With the completion of revisions and edits to Wucaii, I have been involved in the most dreaded and loathsome task in the writing world: querying agents. Now, I'm not saying agents are dreadful and loathsome, I'm saying the process is. I hate getting my letter ready and then attempting to find an agent. Seriously, last week when I started, I had a small inward panic attack. I looked through the list on agentquery.com probably four or fives times, if not more, before narrowing down the list of agents to send my query to.
Why do I put myself through this? If it causes me so much stress, why do I even bother sending out queries at all? Because it's the next step in my writing career. It's a circular process of self doubt and striving for excellence that I go through to make it to the next level. I think I'm doing all right where I'm at. I have several publishers that are willing to put out my work and a great group of readers who are willing to read it. But I can do better. I want to do better. In my mind, the next step to show that I've made it as a writer is to have an agent and to get published by a big agency.
However, I'm not a fool. I know agencies hand out rejections like candy (sour, awful candy that no one wants, like Bit O' Honey and those black licorice taffies), but nothing is gained if you don't try. Just because I'm a prolific writer doesn't mean I'm a good writer, and that becomes abundantly clear when I send out queries to agents. I spiral into a world where I lose my self-confidence and wonder why I'm writing at all.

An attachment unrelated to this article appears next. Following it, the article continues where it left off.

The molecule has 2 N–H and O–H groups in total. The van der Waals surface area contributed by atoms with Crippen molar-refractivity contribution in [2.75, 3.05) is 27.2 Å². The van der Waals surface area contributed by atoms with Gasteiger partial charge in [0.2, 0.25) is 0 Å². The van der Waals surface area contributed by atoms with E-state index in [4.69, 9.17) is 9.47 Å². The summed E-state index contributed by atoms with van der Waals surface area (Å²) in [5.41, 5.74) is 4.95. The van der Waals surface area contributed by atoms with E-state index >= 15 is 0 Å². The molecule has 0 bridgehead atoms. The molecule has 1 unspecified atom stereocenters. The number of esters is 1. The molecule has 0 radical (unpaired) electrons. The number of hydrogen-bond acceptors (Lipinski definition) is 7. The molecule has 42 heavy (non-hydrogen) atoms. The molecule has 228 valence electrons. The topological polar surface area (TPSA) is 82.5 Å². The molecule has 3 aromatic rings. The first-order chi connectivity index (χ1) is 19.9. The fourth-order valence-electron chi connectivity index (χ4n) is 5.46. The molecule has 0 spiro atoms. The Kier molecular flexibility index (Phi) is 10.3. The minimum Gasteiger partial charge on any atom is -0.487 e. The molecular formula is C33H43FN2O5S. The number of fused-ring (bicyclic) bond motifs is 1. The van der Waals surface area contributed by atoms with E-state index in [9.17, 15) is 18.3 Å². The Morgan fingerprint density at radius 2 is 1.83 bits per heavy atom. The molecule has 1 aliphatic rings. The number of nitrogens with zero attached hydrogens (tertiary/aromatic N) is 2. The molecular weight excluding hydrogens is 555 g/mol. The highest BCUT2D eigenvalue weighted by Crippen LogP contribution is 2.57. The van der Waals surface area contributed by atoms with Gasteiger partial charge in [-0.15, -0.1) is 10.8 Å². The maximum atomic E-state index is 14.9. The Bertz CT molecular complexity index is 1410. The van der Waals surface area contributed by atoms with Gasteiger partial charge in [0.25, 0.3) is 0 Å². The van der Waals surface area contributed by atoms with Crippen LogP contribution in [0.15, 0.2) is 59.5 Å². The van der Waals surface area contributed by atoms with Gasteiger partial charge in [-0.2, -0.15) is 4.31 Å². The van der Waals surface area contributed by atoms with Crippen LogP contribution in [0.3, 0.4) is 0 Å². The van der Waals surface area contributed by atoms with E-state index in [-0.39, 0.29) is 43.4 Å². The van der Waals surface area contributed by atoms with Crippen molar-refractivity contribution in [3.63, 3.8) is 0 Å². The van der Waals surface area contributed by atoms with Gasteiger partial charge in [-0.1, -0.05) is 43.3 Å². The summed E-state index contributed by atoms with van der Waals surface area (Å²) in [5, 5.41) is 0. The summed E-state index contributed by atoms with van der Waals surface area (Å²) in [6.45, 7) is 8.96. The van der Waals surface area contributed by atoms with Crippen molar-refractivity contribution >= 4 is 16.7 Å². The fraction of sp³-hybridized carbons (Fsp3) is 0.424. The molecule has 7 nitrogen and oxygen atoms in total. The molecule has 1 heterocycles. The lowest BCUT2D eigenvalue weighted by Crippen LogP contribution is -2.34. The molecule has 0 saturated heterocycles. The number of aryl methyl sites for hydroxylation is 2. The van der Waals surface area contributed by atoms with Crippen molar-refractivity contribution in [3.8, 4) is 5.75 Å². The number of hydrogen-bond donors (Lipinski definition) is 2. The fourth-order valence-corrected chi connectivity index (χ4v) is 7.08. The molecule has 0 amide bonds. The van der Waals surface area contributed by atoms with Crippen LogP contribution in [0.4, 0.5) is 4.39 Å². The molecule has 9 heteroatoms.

This round, though, I've decided to approach the whole process in a different light. To keep from falling too far into depression, I'm limiting the amount of queries I send out. Does that lower my chances at finding an agent? Maybe. But I've played the game before and I know how fierce the competition is. I would love to have an agent, but if it's not in the cards right now, there's nothing I can do. I'll continue to write and publish with small publishers and hope one day I'm cool enough to play with the big authors.
I digress. As I said, I'm limiting the amount of queries I send out. Normally, I'll throw a query at anyone with a pulse, which can wrack up hundreds of rejections. That takes it toll. And it's insane. After a certain amount of "Nos," you can pretty much assume no one wants your book. This time, I've sent out 27. Kind of an odd number, for sure, but a reasonable one. I tried to pick agents who I thought were the best fit for me and my work, and I can handle that amount of rejection. After that, I'll send the manuscript to some of my publishers and hope for the best.
I hope by approaching the process in this way, it will help alleviate some stress and give me a different outlook. I enjoy writing too much to let the process wear me down, and, trust me, it has before. Wish me luck in my endeavors!
Seriously, leave a comment and wish me luck. I'll put you in the drawing to win an autographed copy of Life After the Undead.